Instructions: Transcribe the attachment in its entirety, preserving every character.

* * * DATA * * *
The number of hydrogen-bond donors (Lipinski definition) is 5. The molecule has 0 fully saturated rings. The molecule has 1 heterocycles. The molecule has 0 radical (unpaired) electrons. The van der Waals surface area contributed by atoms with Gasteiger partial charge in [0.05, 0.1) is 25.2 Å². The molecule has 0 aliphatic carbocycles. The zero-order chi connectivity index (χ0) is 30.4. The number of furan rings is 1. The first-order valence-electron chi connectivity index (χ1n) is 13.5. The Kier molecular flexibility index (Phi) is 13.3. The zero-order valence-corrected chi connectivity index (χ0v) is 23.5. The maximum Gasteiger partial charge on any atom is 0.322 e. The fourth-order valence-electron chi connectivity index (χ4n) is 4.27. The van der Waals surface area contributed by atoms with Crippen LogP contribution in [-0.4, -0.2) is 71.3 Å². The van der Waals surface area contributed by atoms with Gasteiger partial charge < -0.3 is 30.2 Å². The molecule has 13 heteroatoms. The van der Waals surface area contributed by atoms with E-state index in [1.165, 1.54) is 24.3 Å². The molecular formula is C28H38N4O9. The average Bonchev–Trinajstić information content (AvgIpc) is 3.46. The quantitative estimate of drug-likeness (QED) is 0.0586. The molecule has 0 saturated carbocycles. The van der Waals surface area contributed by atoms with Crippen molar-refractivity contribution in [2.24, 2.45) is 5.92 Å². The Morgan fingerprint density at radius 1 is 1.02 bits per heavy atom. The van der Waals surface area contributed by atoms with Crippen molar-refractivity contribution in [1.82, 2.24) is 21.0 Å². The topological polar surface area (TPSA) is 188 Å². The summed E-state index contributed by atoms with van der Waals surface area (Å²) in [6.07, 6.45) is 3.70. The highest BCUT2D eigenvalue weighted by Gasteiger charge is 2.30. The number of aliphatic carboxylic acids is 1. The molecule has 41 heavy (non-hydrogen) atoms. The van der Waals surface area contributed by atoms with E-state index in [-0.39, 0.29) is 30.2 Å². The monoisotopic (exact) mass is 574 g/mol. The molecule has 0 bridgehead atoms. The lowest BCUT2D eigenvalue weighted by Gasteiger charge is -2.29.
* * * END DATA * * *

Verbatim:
The number of hydrogen-bond donors (Lipinski definition) is 5. The molecule has 0 fully saturated rings. The molecule has 1 heterocycles. The molecule has 0 radical (unpaired) electrons. The van der Waals surface area contributed by atoms with Gasteiger partial charge in [0.05, 0.1) is 25.2 Å². The molecule has 0 aliphatic carbocycles. The zero-order chi connectivity index (χ0) is 30.4. The number of furan rings is 1. The first-order valence-electron chi connectivity index (χ1n) is 13.5. The Kier molecular flexibility index (Phi) is 13.3. The zero-order valence-corrected chi connectivity index (χ0v) is 23.5. The maximum Gasteiger partial charge on any atom is 0.322 e. The fourth-order valence-electron chi connectivity index (χ4n) is 4.27. The van der Waals surface area contributed by atoms with Crippen LogP contribution in [-0.4, -0.2) is 71.3 Å². The van der Waals surface area contributed by atoms with Gasteiger partial charge < -0.3 is 30.2 Å². The molecule has 13 heteroatoms. The van der Waals surface area contributed by atoms with E-state index in [1.165, 1.54) is 24.3 Å². The molecular formula is C28H38N4O9. The average Bonchev–Trinajstić information content (AvgIpc) is 3.46. The quantitative estimate of drug-likeness (QED) is 0.0586. The molecule has 0 saturated carbocycles. The van der Waals surface area contributed by atoms with Crippen molar-refractivity contribution in [2.24, 2.45) is 5.92 Å². The Morgan fingerprint density at radius 1 is 1.02 bits per heavy atom. The van der Waals surface area contributed by atoms with Crippen molar-refractivity contribution in [1.82, 2.24) is 21.0 Å². The topological polar surface area (TPSA) is 188 Å². The summed E-state index contributed by atoms with van der Waals surface area (Å²) in [6.07, 6.45) is 3.70. The highest BCUT2D eigenvalue weighted by Gasteiger charge is 2.30. The number of aliphatic carboxylic acids is 1. The molecule has 41 heavy (non-hydrogen) atoms. The van der Waals surface area contributed by atoms with E-state index in [-0.39, 0.29) is 30.2 Å². The monoisotopic (exact) mass is 574 g/mol. The molecule has 0 bridgehead atoms. The lowest BCUT2D eigenvalue weighted by Gasteiger charge is -2.29.